Charities don’t make the grade on social media scorecard
Study shows nonprofits fail to engage donors, other constituents
Most U.S. nonprofits fail to maximize the use of social media to build relationships with their donors and other constituents, according to the Nonprofit Social Media Scorecard, a national study by Dunham+Company and Marketing Support Network.
All of the 161 nonprofits studied were on Facebook, and 85 percent of them were on Twitter, but only 58 percent of them linked to Facebook and 55 percent linked to Twitter from their home page. The 161 nonprofits selected for the study were chosen with an emphasis on variety in type, size and religious ties.
“While the overwhelming majority of organizations are on social media and do a good job of posting regularly, very few use these channels to genuinely engage with their constituents," said Rick Dunham, president and CEO of Dunham+Company, a consulting firm specializing in nonprofit fundraising and marketing.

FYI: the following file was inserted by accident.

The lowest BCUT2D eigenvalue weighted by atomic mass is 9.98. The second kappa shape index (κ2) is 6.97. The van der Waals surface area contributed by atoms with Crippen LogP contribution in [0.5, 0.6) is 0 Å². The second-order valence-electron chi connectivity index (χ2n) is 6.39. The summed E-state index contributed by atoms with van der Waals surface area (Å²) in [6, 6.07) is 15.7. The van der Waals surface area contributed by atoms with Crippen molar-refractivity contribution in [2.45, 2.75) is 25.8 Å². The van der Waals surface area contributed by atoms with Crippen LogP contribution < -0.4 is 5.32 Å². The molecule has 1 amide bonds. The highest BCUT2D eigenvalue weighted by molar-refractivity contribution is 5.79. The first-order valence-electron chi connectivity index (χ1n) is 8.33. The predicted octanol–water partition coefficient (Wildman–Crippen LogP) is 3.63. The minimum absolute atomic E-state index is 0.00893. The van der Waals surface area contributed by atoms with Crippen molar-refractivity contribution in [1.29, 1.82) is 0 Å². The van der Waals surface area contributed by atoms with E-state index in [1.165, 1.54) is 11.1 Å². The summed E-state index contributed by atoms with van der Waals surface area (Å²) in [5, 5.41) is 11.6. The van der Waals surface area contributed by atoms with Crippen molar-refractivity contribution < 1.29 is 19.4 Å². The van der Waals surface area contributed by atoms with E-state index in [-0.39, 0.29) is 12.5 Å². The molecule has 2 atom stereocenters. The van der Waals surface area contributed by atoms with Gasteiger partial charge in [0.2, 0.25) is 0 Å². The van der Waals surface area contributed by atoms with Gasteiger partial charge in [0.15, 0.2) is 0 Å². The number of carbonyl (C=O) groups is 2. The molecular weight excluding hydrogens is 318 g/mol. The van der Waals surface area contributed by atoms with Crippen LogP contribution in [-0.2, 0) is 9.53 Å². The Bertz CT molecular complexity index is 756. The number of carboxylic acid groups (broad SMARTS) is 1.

"Charities generally use social media channels to advertise events or as a 'billboard,' but rarely do they use them as a way to engage donors in conversation. This will be important to remember as we approach the holiday giving season."
In addition, only 24 percent of the nonprofits studied have links set up to give donors an opportunity to share their good feelings about the organization via social media channels, even though a study by the Red Cross has shown that 40 percent of donors would share or would be likely to share on social media about a donation they made.
"Social media is an excellent way to not only keep your donors informed – but to engage in building a relationship," Dunham said. "The good news is that most nonprofits are on social media and if they use it as they should to interact with donors, potential donors, and other constituents, they will increase engagement, and ultimately donations, as a result."